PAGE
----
National continues to have a "strong team" with a "very experienced leader", Don Brash says, despite a recent string of high-profile resignations.
It's been a chaotic few weeks for The National Party. One backbench MP quit after leaking private COVID-19 patient data to the media, now-former leader Todd Muller stepped down suddenly, former Ministers Nikki Kaye and Amy Adams announced their retirement and another electorate MP resigned after being accused of sending inappropriate images to young women.
The party is also heading into the September 19 election with other experienced former Ministers - like Paula Bennett, Anne Tolley, Nathan Guy, David Carter, and Maggie Barry - deciding not to return.
Despite the turmoil, Brash, a former National Party leader, is heralding the experience the party continues to have.
"They've got a number of very experienced MPs there as well. Clearly, the leadership team, Judith Collins and Gerry Brownlee are both very experienced. Gerry Brownlee was, in fact, my deputy when I was in Parliament. Judith Collins entered Parliament at the same time as I did," Brash said.
"A lot of the people on the frontbench are very good indeed. Simon Bridges is there, Paul Goldsmith is there, Shane Reti and so on.
"People further back, like Parmjeet Parmar, for example, in the science area, are a very strong group in total. I don't think they've got anything to worry about at all on that score."
Brash said Collins leads a strong team into the election.
"The National Party has got a very strong team going into the election - Judith, unlike almost any of the other candidates who were looking for leadership, has experience in both Opposition and in Government. That qualifies her as a very experienced leader. She has held what, eight or nine different portfolios in her time."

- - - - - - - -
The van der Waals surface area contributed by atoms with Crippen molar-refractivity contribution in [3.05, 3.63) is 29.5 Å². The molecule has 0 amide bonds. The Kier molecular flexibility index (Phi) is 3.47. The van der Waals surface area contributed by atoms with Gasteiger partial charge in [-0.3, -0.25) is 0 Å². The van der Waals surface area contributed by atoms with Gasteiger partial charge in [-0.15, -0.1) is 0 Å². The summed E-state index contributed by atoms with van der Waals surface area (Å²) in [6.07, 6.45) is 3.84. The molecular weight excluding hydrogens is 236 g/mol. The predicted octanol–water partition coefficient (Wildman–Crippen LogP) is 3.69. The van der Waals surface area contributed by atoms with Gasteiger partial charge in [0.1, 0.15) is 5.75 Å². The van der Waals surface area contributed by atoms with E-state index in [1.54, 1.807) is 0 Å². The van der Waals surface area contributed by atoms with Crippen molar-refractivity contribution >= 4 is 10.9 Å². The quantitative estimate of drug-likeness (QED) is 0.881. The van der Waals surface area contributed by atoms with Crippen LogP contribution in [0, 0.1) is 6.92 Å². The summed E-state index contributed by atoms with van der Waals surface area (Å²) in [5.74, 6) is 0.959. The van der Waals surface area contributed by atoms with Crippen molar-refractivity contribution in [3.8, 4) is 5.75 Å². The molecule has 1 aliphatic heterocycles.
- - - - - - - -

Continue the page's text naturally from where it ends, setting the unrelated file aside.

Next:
Brash told Newshub the unrest and recent scandals may affect some voters' view of the party, but said the current National Party isn't lacking members with previous ministerial experience.
"Todd McClay, Simon Bridges, Judith herself, Gerry Brownlee. There are a lot of experienced ministerial people in that caucus," said Brash.
He also doesn't believe that the departure of Andrew Falloon this week on account of allegations of indecent communications with young women will hurt National's ability to get a new candidate in Falloon's former electorate of Rangitata.
"It is a very National Party-leaning electorate. There will be a whole bunch of people, I have got no doubt, clamouring to get a nomination there. If you win that seat, you are there for a considerable period.
"The National Party has never had difficulty getting candidates for the safe National seats and they won't have any difficulty now."
At the 2017 election, Falloon won the vote with 52.8 percent of the vote compared to Labour's Jo Luxton on 36.1 percent.
Collins told media on Tuesday that she would be informing her Caucus that they "need to come and see me if there is anything they need to disclose, straight away".
"As to resignations, we can never guarantee that somebody won't have a family situation or health situation. I have no problem with the resignations of people such as Amy Adams or Nikki Kaye. They are entirely expected in the circumstances and they have our absolute sincerest best wishes."
Kaye and Adams - both Muller loyalists - announced their exits after the former leader suddenly announced his resignation last Tuesday morning. They insist it had nothing to do with Collins being elected leader.